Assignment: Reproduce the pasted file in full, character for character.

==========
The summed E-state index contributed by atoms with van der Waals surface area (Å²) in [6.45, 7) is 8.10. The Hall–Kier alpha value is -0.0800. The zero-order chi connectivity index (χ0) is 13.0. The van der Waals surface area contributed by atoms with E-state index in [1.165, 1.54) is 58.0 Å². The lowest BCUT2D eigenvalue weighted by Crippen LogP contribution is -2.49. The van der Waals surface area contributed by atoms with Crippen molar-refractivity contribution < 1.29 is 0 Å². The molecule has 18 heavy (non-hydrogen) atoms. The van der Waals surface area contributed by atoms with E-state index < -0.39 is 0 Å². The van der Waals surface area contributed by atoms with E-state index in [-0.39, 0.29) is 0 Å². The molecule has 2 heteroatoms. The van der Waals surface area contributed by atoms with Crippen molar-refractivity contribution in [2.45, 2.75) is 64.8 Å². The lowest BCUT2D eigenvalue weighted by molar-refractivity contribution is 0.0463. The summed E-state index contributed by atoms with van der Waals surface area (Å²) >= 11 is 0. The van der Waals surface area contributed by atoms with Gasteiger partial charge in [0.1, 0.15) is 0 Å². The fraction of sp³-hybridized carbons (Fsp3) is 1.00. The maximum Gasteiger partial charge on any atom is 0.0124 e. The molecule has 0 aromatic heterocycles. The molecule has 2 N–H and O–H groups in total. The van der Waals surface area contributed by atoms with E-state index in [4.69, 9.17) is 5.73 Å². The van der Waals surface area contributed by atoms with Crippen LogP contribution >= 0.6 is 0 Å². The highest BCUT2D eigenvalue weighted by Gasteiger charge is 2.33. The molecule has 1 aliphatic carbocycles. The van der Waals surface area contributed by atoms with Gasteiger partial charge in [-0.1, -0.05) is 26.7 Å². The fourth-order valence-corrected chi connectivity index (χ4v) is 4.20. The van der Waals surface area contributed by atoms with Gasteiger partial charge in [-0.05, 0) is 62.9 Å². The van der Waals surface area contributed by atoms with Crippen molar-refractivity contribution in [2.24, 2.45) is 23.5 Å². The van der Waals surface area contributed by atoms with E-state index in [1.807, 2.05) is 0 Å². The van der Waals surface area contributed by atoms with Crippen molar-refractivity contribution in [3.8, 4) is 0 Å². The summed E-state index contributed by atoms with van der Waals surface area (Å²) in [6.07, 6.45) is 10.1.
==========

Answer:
The summed E-state index contributed by atoms with van der Waals surface area (Å²) in [6.45, 7) is 8.10. The Hall–Kier alpha value is -0.0800. The zero-order chi connectivity index (χ0) is 13.0. The van der Waals surface area contributed by atoms with E-state index in [1.165, 1.54) is 58.0 Å². The lowest BCUT2D eigenvalue weighted by Crippen LogP contribution is -2.49. The van der Waals surface area contributed by atoms with Crippen molar-refractivity contribution < 1.29 is 0 Å². The molecule has 18 heavy (non-hydrogen) atoms. The van der Waals surface area contributed by atoms with E-state index < -0.39 is 0 Å². The van der Waals surface area contributed by atoms with E-state index in [-0.39, 0.29) is 0 Å². The molecule has 2 heteroatoms. The van der Waals surface area contributed by atoms with Crippen molar-refractivity contribution in [2.45, 2.75) is 64.8 Å². The lowest BCUT2D eigenvalue weighted by molar-refractivity contribution is 0.0463. The summed E-state index contributed by atoms with van der Waals surface area (Å²) >= 11 is 0. The van der Waals surface area contributed by atoms with Gasteiger partial charge in [0.1, 0.15) is 0 Å². The fraction of sp³-hybridized carbons (Fsp3) is 1.00. The maximum Gasteiger partial charge on any atom is 0.0124 e. The molecule has 0 aromatic heterocycles. The molecule has 2 N–H and O–H groups in total. The van der Waals surface area contributed by atoms with E-state index in [4.69, 9.17) is 5.73 Å². The van der Waals surface area contributed by atoms with Crippen LogP contribution >= 0.6 is 0 Å². The highest BCUT2D eigenvalue weighted by Gasteiger charge is 2.33. The molecule has 1 aliphatic carbocycles. The van der Waals surface area contributed by atoms with Gasteiger partial charge in [-0.1, -0.05) is 26.7 Å². The fourth-order valence-corrected chi connectivity index (χ4v) is 4.20. The van der Waals surface area contributed by atoms with Gasteiger partial charge in [-0.05, 0) is 62.9 Å². The van der Waals surface area contributed by atoms with Crippen molar-refractivity contribution in [2.24, 2.45) is 23.5 Å². The van der Waals surface area contributed by atoms with E-state index in [1.807, 2.05) is 0 Å². The van der Waals surface area contributed by atoms with Crippen molar-refractivity contribution in [3.8, 4) is 0 Å². The summed E-state index contributed by atoms with van der Waals surface area (Å²) in [6.07, 6.45) is 10.1.